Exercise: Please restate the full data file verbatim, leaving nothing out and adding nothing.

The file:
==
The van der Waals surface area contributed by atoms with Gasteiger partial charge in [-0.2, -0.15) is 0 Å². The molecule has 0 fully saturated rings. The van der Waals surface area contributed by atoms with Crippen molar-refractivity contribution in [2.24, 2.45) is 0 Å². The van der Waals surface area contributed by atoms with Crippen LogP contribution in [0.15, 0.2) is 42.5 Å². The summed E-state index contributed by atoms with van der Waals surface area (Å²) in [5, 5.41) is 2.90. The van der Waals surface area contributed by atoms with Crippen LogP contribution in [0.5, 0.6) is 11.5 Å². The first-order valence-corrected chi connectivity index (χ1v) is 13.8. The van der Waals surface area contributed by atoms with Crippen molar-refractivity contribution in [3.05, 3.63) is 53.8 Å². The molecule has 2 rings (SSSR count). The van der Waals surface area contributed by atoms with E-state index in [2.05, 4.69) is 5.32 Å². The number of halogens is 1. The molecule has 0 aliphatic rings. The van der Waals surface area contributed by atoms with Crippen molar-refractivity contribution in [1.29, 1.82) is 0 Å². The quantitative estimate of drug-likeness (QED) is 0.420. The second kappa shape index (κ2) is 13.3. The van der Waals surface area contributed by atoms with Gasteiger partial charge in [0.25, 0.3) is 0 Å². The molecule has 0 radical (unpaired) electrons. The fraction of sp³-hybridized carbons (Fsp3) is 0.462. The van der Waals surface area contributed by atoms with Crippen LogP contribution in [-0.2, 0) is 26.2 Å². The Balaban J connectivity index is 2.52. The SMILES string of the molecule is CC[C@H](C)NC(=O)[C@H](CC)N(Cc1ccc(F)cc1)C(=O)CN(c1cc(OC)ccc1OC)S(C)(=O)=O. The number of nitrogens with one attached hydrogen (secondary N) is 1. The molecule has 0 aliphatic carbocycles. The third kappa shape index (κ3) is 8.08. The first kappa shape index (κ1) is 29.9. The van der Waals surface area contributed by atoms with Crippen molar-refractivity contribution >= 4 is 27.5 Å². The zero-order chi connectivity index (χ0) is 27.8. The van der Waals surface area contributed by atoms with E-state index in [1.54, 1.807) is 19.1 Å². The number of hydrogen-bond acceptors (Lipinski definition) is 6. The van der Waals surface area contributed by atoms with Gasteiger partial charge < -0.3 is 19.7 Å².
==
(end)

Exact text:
The van der Waals surface area contributed by atoms with Gasteiger partial charge in [-0.2, -0.15) is 0 Å². The molecule has 0 fully saturated rings. The van der Waals surface area contributed by atoms with Crippen molar-refractivity contribution in [2.24, 2.45) is 0 Å². The van der Waals surface area contributed by atoms with Crippen LogP contribution in [0.15, 0.2) is 42.5 Å². The summed E-state index contributed by atoms with van der Waals surface area (Å²) in [5, 5.41) is 2.90. The van der Waals surface area contributed by atoms with Crippen LogP contribution in [0.5, 0.6) is 11.5 Å². The first-order valence-corrected chi connectivity index (χ1v) is 13.8. The van der Waals surface area contributed by atoms with Crippen molar-refractivity contribution in [3.05, 3.63) is 53.8 Å². The molecule has 2 rings (SSSR count). The van der Waals surface area contributed by atoms with E-state index in [2.05, 4.69) is 5.32 Å². The number of halogens is 1. The molecule has 0 aliphatic rings. The van der Waals surface area contributed by atoms with Crippen molar-refractivity contribution in [1.29, 1.82) is 0 Å². The quantitative estimate of drug-likeness (QED) is 0.420. The second kappa shape index (κ2) is 13.3. The van der Waals surface area contributed by atoms with Gasteiger partial charge in [0.25, 0.3) is 0 Å². The molecule has 0 radical (unpaired) electrons. The fraction of sp³-hybridized carbons (Fsp3) is 0.462. The van der Waals surface area contributed by atoms with Crippen LogP contribution in [-0.2, 0) is 26.2 Å². The Balaban J connectivity index is 2.52. The SMILES string of the molecule is CC[C@H](C)NC(=O)[C@H](CC)N(Cc1ccc(F)cc1)C(=O)CN(c1cc(OC)ccc1OC)S(C)(=O)=O. The number of nitrogens with one attached hydrogen (secondary N) is 1. The molecule has 0 aliphatic carbocycles. The third kappa shape index (κ3) is 8.08. The first kappa shape index (κ1) is 29.9. The van der Waals surface area contributed by atoms with Crippen molar-refractivity contribution >= 4 is 27.5 Å². The zero-order chi connectivity index (χ0) is 27.8. The van der Waals surface area contributed by atoms with E-state index in [1.54, 1.807) is 19.1 Å². The number of hydrogen-bond acceptors (Lipinski definition) is 6. The van der Waals surface area contributed by atoms with Gasteiger partial charge < -0.3 is 19.7 Å².